We have a steady plateau in the United States, which is making public health officials very uneasy.
First, we’ve idled at a high transmission rate. Our case rate today is higher than the peak of the first two waves. This is not how we want to enter the winter season— when coronaviruses typically thrive.
Second, almost every country in Europe has cases increasing exponentially. Europe has consistently acted as an early warning signal for the U.S. Notably, Germany has the highest case rate since the beginning of the pandemic.
And Europe has much higher vaccination rates than the United States. So if they are doing poorly, we may do worse. Denmark has the highest vaccination rate (76%) in which cases are increasing. Belgium (74%), Italy (73%), France (68%) and Germany (67%) follow. (Interestingly, European countries with the highest vaccination rates [Portugal at 86%; Spain at 79%] are not increasing in cases.)
Increasing cases with a high vaccination rates can mean a few things:
There are still vulnerable pockets; the immunity wall isn’t high enough yet.
This may confirm that SARS-CoV-2 is, in fact, seasonal; it’s getting cold in Europe.
Europe has pandemic fatigue and letting their guard down, like the U.S.
Perhaps most telling is that the case make-up is shifting. In Summer, the European wave was largely driven by younger populations (i.e. unvaccinated). Currently, the wave is driven by all ages equally. This could mean that vaccines are waning, like we saw in Israel a few months ago. The European Medicines Agency has already cleared booster shots for everyone 18 and up but decisions on who should receive the extra dose are up to individual governments. Time to go get those boosters, folks.
Back in the States, all eyes continue to be on the West. Alaska is still the case leader (82 cases per 100,000), but has declined nicely (24%) in the past 14 days. North Dakota (67 per 100K), Montana (62 per 100K) and Wyoming (59 per 100K) closely follow. Cases are increasing fastest in New Mexico (47%), followed by Colorado (36%), Nebraska (33%), and Vermont (32%).
Kids continue to make up more and more cases as this pandemic moves forward.
If anyone is still following CDC guidelines, vaccinated people in “moderate” or “low” transmission counties can now take off their masks inside. This is about 10% of counties, which are largely confined to the South. To check your county’s status, go here.
Test positivity rate
As a nation, we have a fantastic test positivity rate (TPR) at 5%. However, if you look closely, this has started to increase. TPR is an early indicator of what is to come, so cases may follow suit in the next few days too.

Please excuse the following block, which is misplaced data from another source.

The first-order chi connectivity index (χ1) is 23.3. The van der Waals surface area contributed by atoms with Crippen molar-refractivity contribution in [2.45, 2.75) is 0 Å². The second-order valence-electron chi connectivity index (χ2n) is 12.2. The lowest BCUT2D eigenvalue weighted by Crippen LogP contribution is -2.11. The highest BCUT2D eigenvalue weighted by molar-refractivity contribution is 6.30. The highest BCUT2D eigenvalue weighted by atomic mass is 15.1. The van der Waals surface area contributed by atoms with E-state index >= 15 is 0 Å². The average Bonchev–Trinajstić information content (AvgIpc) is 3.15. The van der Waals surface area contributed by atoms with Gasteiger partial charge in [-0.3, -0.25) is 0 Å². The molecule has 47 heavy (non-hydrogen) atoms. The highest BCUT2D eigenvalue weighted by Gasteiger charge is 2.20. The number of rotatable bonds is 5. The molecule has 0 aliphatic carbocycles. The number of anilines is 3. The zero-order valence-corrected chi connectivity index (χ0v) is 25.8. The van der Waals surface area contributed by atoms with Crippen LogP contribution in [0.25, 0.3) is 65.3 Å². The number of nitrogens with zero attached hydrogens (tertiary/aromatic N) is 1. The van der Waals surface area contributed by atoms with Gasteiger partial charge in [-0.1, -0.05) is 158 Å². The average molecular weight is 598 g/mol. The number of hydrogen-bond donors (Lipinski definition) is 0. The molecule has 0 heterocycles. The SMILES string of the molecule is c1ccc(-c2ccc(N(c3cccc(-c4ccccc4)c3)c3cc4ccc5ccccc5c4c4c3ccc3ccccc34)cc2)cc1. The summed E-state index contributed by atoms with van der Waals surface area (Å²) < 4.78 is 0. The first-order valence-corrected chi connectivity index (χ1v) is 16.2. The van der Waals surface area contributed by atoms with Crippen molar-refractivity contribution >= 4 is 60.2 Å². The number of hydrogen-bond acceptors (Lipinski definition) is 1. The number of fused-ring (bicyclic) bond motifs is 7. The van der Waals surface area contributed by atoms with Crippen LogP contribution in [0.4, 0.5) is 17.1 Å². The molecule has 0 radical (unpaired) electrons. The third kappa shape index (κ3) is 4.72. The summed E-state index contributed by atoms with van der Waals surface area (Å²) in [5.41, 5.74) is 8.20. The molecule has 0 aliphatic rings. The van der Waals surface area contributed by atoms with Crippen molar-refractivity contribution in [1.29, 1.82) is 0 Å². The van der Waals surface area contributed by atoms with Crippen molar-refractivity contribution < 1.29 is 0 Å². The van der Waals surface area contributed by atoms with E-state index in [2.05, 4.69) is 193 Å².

Because our testing strategies are shifting (more rapid antigen), it’s still unclear if TPR is still a reliable metric. Time will tell.
Hospitalizations have decreased 14% in the past two weeks and have finally dripped below 50,000. The deceleration is slowing, which is not surprising as hospitalizations lag cases. Hospitalizations will probably start to plateau in the next week or two.
We reached a sober milestone: 750,000 people in the United States have died from COVID19. This includes about 50,000 since the start of October. At this point, deaths are preventable.
It didn’t have to be like this. Other countries, like South Korea, have largely escaped death due to their comprehensive response. I previously wrote about their response here.
And if mortality doesn’t show a grave enough picture, another metric we use in public health care is “years of life lost”. This is a metric that’s calculated by subtracting the expected age of death by the actual age they died from COVID19. A recent study found, among 37 upper-middle and high income countries, the US ranked one of the highest with years lost. This is because a large portion of our deaths are young people, and specifically males.
Vaccines continue to work brilliantly. The CDC hasn’t updated their website since September, so we are at the mercy of states and local jurisdictions. For example, in Oregon’s latest report, cases continue to be largely driven by unvaccinated. There are breakthrough cases, but very, very few result in hospitalizations and deaths.
We’re giving about 1,830,897 doses per day, which includes 421,397 people getting their first shot. In the coming months, vaccination breadth and depth will be key:
Breadth: Unvaccinated need to get vaccinated. This includes 5-11 year olds.
Depth: Boosters. Only 12.4% of fully vaccinated people have had a booster. 60% of the fully vaccinated are eligible.
What we do today will determine how we fare this Winter.
If you have questions about the 5-11 year old vaccine, please join me and two pediatricians tomorrow night! We’ll present the latest information and answer specific questions from the audience. Concurrently, we have an army of pediatricians that will individually answer your questions in real time in the chat. Parents find this really helpful! Register here.